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PAPVRPartial Anomalous Pulmonary Venous Return
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It is important to be familiar with PAPVR as a cause of CVL malposition.
Table 1: Summary of the approach followed in 10 cases reported in literature of adult patients found to have PAPVR on CVL insertion.
To our knowledge, this is the first case that described a left-sided upper PAPVR through a "curved" vein, which goes first inferiorly and then medially to the left pulmonary artery to join the left brachiocephalic vein, because the cases of left-sided upper PAPVR reported in the literature typically present a "vertical" vein located laterally to the left pulmonary artery.
Partial anomalous pulmonary venous return (PAPVR) is a rare congenital abnormality in which one or more (but not all) of the pulmonary veins drain to the right atrium, directly or most frequently through one of its tributary veins [4].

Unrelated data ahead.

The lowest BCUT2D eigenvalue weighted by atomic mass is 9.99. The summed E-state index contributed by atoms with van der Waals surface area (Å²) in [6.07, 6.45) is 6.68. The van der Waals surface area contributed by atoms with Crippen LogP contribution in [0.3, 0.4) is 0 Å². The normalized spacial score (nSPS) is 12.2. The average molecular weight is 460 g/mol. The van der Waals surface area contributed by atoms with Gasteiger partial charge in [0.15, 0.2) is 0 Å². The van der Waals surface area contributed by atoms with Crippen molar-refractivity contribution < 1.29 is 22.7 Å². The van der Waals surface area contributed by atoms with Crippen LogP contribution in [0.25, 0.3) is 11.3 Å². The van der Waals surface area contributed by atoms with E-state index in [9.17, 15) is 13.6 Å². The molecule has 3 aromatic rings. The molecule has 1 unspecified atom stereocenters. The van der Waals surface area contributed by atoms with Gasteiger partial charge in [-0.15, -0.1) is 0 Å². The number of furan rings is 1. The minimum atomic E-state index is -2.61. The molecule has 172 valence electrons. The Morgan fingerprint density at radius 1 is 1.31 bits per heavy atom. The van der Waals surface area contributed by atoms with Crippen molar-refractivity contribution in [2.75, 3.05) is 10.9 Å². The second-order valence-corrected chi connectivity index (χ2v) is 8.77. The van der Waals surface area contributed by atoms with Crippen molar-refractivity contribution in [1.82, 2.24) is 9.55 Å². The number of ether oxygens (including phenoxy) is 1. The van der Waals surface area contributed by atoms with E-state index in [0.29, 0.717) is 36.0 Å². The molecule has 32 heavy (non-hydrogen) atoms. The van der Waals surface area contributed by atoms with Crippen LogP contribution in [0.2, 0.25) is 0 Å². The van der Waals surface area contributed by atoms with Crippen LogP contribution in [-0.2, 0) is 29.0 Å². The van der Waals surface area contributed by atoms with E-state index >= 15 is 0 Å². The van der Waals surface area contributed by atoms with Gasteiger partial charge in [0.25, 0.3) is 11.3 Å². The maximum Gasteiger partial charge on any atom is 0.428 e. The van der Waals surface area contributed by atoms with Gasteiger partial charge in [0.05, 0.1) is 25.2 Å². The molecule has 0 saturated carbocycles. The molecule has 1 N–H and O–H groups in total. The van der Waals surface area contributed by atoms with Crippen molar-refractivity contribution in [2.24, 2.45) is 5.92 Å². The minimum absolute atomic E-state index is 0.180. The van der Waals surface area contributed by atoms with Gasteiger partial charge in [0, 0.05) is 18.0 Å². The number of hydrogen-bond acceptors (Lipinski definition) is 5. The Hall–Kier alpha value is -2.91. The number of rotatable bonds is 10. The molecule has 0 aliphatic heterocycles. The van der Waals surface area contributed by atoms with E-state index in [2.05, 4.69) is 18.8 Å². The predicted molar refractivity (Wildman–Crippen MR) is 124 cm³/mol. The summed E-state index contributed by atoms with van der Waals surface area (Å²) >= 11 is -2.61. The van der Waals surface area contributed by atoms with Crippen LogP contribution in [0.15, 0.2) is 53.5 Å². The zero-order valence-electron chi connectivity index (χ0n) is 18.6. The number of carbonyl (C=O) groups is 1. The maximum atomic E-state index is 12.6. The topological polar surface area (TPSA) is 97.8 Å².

PAPVR arises from the failure of one or more of the pulmonary veins' connection with the common pulmonary vein and with the lack of the regression of part of primitive lung drainage to systemic vein [5].
Many authors suggest that right-sided PAPVR occurs twice as often as left-sided PAPVRs.
Right-sided PAPVR consists of anomalous drainage of a right pulmonary vein to superior vein cava, azygos vein, coronary sinus, or inferior vena cava.
Left-sided PAPVR usually drains into the left brachiocephalic vein, often through a vertical vein.
Although PAPVR normally drains into a vessel located in the proximity, that is, into right-sided vein for right lung pulmonary veins and into a left-sided vein for the left lung pulmonary veins, some rare cases of "cross mediastinal drainage" are reported [7].
However, we cannot consider it to be a very rare finding associated with PAPVR, because most of the cases of PAPVR reported in the literature do not clearly reveal if they are associated with any accessory pulmonary veins.
PAPVR may be suspected at echocardiography; however, the lack of adequate acoustic windows makes it difficult to detect through this diagnostic technique [5].